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Jul 4, 2011 03:22 AM

Pastry tips (goats cheese filling)

I had a delish goats cheese salad in Paris and wanting to recreate it. The goats cheese was wrapped as per picture and the pastry was light and crunchy. What type of pastry would this be? and any tips on cooking with goats cheese and pastry?

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  1. The pastry looks to be phyllo or another thin type of dough. I am not sure how crispy it is. Because it could almost look like a really really thin crepe made really crispy.

    4 Replies
    1. re: vttp926

      +1 on phyllo/filo pastry.

      The pastry is delicate and dries out quickly. Cover the sheets(that you aren't working on) with a damp cloth while you create your parcels. Because the pastry is delicate, it is good for layering, making baskets, borek-style rolls, and as a scrunched topping. Brush with water or egg to seal edges, brush with butter or oil to achieve colour when baking.

      The picture above does look like a folded crepe. I'm a haphazard cook and wouldn't be able to get something that tidy with phyllo, but anyone with more patience or skill than I do (and that's most everyone!) surely could!

      Tips for cooking with goats cheese - buy a little bit more than you need for the recipe. Nom nom nom.

      1. re: ultimatepotato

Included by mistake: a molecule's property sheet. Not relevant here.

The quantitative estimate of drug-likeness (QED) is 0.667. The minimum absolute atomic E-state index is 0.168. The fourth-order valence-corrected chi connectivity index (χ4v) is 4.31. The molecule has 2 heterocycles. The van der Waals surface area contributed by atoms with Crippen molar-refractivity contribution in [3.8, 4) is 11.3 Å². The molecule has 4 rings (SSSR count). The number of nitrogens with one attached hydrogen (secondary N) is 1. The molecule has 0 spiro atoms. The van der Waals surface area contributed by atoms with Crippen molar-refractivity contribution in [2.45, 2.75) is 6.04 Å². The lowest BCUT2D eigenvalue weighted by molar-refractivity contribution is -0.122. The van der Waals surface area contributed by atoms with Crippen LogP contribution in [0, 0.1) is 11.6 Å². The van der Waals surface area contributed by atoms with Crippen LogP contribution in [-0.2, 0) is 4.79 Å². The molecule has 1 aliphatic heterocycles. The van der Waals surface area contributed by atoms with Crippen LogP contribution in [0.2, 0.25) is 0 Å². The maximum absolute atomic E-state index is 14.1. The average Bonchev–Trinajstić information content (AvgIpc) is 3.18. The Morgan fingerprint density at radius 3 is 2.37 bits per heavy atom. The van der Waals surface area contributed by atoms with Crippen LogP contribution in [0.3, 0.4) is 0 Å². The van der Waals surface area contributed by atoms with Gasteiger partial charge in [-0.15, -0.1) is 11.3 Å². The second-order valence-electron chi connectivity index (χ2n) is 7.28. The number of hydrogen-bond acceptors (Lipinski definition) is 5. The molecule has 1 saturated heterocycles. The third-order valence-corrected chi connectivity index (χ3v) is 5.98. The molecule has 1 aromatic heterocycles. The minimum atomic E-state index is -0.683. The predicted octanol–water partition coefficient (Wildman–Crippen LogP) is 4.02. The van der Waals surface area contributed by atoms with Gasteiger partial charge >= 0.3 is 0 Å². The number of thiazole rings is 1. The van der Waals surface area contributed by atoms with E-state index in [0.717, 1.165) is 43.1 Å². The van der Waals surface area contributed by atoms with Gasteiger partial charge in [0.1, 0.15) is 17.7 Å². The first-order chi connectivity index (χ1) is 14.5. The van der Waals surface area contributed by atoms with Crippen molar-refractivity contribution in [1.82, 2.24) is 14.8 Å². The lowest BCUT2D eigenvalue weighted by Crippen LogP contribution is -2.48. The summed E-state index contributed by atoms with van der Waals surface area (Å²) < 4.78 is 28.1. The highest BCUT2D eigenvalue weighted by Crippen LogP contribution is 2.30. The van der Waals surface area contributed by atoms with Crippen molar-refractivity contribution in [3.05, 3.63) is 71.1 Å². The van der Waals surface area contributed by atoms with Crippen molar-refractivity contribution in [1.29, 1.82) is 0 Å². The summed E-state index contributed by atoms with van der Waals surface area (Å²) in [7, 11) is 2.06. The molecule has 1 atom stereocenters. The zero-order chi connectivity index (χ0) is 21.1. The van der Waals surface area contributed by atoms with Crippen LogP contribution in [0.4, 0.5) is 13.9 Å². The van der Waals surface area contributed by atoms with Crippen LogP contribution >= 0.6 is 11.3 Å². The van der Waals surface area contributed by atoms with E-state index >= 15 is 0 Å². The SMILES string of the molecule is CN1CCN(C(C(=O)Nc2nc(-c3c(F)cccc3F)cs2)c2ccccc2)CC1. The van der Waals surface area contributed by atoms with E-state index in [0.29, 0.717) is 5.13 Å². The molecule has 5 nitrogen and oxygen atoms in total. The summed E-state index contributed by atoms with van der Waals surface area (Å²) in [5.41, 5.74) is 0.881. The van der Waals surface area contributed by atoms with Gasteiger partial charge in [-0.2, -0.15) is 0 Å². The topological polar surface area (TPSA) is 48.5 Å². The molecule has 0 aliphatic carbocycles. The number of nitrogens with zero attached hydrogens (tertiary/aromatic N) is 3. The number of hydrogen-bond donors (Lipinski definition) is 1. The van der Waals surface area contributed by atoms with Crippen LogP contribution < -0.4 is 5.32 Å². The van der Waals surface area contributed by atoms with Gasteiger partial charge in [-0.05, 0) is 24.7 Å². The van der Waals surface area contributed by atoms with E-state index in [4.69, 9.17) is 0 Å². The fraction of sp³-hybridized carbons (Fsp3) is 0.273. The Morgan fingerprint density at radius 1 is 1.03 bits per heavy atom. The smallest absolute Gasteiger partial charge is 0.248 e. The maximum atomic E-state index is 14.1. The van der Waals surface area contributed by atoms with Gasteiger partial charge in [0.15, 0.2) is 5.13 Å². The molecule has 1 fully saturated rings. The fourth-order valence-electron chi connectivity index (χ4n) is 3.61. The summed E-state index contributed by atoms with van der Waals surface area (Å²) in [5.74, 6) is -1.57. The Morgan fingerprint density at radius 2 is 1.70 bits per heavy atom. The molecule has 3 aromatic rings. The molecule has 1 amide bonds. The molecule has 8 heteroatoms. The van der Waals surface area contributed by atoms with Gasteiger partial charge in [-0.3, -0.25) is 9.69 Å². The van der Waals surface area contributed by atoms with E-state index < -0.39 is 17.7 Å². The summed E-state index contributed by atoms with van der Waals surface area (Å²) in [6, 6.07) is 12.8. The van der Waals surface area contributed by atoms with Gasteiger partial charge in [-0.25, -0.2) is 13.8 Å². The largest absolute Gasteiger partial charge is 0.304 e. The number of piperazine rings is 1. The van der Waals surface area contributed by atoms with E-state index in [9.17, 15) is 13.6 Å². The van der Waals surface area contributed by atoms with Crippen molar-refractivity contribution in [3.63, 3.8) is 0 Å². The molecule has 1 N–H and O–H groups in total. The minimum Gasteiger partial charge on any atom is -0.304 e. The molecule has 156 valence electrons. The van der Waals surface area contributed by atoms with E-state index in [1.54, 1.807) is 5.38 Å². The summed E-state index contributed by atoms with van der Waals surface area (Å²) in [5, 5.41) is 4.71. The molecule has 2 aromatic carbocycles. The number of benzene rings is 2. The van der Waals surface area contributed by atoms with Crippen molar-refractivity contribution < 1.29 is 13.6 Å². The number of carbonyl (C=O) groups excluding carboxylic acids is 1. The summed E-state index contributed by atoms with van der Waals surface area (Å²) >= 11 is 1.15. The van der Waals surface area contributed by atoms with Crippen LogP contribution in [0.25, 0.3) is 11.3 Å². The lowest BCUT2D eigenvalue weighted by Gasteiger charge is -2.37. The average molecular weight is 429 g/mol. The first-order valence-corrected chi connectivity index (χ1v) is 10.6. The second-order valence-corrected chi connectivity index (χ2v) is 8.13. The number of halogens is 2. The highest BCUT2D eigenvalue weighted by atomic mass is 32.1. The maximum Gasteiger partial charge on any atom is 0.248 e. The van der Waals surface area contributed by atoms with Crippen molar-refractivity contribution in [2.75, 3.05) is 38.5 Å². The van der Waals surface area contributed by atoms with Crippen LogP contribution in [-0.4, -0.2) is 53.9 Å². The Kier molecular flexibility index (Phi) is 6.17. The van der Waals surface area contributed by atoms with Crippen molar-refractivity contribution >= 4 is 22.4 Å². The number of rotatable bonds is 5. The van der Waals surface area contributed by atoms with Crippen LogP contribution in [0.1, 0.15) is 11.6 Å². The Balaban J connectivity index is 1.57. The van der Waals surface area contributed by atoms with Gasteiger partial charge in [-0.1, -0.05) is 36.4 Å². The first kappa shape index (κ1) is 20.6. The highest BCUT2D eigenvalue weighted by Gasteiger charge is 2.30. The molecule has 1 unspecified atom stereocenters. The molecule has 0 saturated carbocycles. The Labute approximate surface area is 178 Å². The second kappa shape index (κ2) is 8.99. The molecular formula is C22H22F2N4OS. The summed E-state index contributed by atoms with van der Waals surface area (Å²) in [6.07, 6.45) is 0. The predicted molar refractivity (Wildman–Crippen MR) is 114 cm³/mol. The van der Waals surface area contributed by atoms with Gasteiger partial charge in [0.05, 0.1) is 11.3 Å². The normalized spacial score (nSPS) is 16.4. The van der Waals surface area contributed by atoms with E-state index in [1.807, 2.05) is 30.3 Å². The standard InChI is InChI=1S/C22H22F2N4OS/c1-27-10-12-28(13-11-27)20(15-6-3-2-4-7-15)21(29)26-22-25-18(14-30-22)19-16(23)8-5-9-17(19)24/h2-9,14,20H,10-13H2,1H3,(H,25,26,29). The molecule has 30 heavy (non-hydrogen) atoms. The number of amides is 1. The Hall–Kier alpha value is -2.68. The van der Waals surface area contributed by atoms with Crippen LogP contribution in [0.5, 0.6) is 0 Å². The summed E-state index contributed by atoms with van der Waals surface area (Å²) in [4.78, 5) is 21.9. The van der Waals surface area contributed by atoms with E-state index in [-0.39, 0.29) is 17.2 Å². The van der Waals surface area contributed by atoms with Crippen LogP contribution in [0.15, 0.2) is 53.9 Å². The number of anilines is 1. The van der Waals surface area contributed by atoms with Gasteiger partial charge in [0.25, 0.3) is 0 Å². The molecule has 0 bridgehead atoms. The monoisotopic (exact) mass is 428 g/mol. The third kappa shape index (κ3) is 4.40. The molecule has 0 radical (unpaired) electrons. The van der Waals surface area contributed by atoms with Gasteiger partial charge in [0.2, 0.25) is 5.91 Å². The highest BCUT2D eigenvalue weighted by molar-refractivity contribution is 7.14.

I was thinking it could be a crispy folded crepe, too. I don't think it's phyllo. I've had folded crepes like that that are crispy and easy to walk around and eat.

        1. re: chowser

          "easy to walk around" ?

          What does that mean ? I'm intrigued.

          1. re: souschef

            Oops, sorry, I meant it's easy to buy and walk around whiie eating. I normally see them at trucks or farmers markets.

    2. The pastry could also be a tuile, which is very light and crunchy. You do have to work extremely fast after it is baked in order to shape it. "The French Laundry" cookbook has a recipe for it.

      1 Reply
      1. re: souschef

        It looks like that to me too and it looks to be folded the way a crepe would be.

      2. The original comment has been removed
        1. Maybe feuille de brick? Look at and see if that seems right.

          1. Yes I originally thought filo, but thinking back it wasn't as flaky or "delicate". Will check out that website for tuile recipe